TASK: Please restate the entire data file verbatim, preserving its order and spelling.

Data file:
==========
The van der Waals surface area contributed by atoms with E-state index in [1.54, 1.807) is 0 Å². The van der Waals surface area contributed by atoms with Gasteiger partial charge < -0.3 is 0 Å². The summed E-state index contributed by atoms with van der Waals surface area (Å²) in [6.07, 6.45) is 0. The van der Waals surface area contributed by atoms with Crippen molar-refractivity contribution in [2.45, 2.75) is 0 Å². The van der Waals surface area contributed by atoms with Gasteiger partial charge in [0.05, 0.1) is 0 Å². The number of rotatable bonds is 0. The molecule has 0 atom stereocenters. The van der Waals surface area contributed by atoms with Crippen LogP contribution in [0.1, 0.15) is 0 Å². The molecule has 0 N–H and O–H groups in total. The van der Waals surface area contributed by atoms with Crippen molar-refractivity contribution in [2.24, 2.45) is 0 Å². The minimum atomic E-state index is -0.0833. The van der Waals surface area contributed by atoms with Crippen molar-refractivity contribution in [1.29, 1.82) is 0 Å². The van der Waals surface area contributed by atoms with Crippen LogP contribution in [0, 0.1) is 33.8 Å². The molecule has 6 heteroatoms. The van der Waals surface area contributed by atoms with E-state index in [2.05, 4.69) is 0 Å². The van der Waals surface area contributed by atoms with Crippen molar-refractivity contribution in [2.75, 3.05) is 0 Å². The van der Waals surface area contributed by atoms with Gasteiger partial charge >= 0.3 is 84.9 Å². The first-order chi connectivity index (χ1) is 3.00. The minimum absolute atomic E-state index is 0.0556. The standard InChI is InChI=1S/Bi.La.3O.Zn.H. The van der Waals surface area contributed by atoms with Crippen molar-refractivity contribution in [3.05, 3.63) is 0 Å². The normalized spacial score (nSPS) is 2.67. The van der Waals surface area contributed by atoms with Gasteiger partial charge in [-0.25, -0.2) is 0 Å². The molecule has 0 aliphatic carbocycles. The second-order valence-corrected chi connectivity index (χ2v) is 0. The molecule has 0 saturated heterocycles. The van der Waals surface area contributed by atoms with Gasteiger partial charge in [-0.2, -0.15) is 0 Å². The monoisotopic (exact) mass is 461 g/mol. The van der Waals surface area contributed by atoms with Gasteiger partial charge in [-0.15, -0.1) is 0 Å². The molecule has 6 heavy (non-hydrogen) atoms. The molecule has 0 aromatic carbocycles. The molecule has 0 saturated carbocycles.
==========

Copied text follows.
The van der Waals surface area contributed by atoms with E-state index in [1.54, 1.807) is 0 Å². The van der Waals surface area contributed by atoms with Gasteiger partial charge < -0.3 is 0 Å². The summed E-state index contributed by atoms with van der Waals surface area (Å²) in [6.07, 6.45) is 0. The van der Waals surface area contributed by atoms with Crippen molar-refractivity contribution in [2.45, 2.75) is 0 Å². The van der Waals surface area contributed by atoms with Gasteiger partial charge in [0.05, 0.1) is 0 Å². The number of rotatable bonds is 0. The molecule has 0 atom stereocenters. The van der Waals surface area contributed by atoms with Crippen LogP contribution in [0.1, 0.15) is 0 Å². The molecule has 0 N–H and O–H groups in total. The van der Waals surface area contributed by atoms with Crippen molar-refractivity contribution in [2.24, 2.45) is 0 Å². The minimum atomic E-state index is -0.0833. The van der Waals surface area contributed by atoms with Crippen molar-refractivity contribution in [1.29, 1.82) is 0 Å². The van der Waals surface area contributed by atoms with Crippen LogP contribution in [0, 0.1) is 33.8 Å². The molecule has 6 heteroatoms. The van der Waals surface area contributed by atoms with E-state index in [2.05, 4.69) is 0 Å². The van der Waals surface area contributed by atoms with Crippen molar-refractivity contribution in [2.75, 3.05) is 0 Å². The van der Waals surface area contributed by atoms with Gasteiger partial charge >= 0.3 is 84.9 Å². The first-order chi connectivity index (χ1) is 3.00. The minimum absolute atomic E-state index is 0.0556. The standard InChI is InChI=1S/Bi.La.3O.Zn.H. The van der Waals surface area contributed by atoms with Crippen molar-refractivity contribution in [3.05, 3.63) is 0 Å². The normalized spacial score (nSPS) is 2.67. The van der Waals surface area contributed by atoms with Gasteiger partial charge in [-0.25, -0.2) is 0 Å². The molecule has 0 aliphatic carbocycles. The second-order valence-corrected chi connectivity index (χ2v) is 0. The molecule has 0 saturated heterocycles. The van der Waals surface area contributed by atoms with Gasteiger partial charge in [-0.2, -0.15) is 0 Å². The monoisotopic (exact) mass is 461 g/mol. The van der Waals surface area contributed by atoms with Gasteiger partial charge in [-0.15, -0.1) is 0 Å². The molecule has 6 heavy (non-hydrogen) atoms. The molecule has 0 aromatic carbocycles. The molecule has 0 saturated carbocycles.